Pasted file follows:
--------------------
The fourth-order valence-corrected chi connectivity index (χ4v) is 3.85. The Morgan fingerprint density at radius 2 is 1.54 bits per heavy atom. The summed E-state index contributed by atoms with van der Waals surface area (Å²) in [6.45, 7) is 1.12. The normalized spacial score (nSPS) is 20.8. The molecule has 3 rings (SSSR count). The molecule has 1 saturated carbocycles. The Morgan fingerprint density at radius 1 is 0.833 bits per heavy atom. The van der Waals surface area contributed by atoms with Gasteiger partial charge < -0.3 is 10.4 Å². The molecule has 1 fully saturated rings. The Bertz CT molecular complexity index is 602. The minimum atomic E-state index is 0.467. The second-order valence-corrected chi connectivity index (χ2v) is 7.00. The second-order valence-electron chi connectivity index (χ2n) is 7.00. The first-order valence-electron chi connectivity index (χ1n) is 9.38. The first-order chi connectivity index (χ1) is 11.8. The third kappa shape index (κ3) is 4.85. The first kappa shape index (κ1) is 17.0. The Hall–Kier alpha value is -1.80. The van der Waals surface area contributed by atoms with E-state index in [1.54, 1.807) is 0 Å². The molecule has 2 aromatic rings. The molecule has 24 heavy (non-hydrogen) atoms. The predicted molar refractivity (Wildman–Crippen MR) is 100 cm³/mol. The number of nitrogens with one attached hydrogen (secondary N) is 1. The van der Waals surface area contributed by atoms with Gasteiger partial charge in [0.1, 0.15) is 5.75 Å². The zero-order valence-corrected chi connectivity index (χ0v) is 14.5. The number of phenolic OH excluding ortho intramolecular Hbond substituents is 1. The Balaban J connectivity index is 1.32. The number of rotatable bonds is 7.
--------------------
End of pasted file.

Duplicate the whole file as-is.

The fourth-order valence-corrected chi connectivity index (χ4v) is 3.85. The Morgan fingerprint density at radius 2 is 1.54 bits per heavy atom. The summed E-state index contributed by atoms with van der Waals surface area (Å²) in [6.45, 7) is 1.12. The normalized spacial score (nSPS) is 20.8. The molecule has 3 rings (SSSR count). The molecule has 1 saturated carbocycles. The Morgan fingerprint density at radius 1 is 0.833 bits per heavy atom. The van der Waals surface area contributed by atoms with Gasteiger partial charge < -0.3 is 10.4 Å². The molecule has 1 fully saturated rings. The Bertz CT molecular complexity index is 602. The minimum atomic E-state index is 0.467. The second-order valence-corrected chi connectivity index (χ2v) is 7.00. The second-order valence-electron chi connectivity index (χ2n) is 7.00. The first-order valence-electron chi connectivity index (χ1n) is 9.38. The first-order chi connectivity index (χ1) is 11.8. The third kappa shape index (κ3) is 4.85. The first kappa shape index (κ1) is 17.0. The Hall–Kier alpha value is -1.80. The van der Waals surface area contributed by atoms with E-state index in [1.54, 1.807) is 0 Å². The molecule has 2 aromatic rings. The molecule has 24 heavy (non-hydrogen) atoms. The predicted molar refractivity (Wildman–Crippen MR) is 100 cm³/mol. The number of nitrogens with one attached hydrogen (secondary N) is 1. The van der Waals surface area contributed by atoms with Gasteiger partial charge in [0.1, 0.15) is 5.75 Å². The zero-order valence-corrected chi connectivity index (χ0v) is 14.5. The number of phenolic OH excluding ortho intramolecular Hbond substituents is 1. The Balaban J connectivity index is 1.32. The number of rotatable bonds is 7.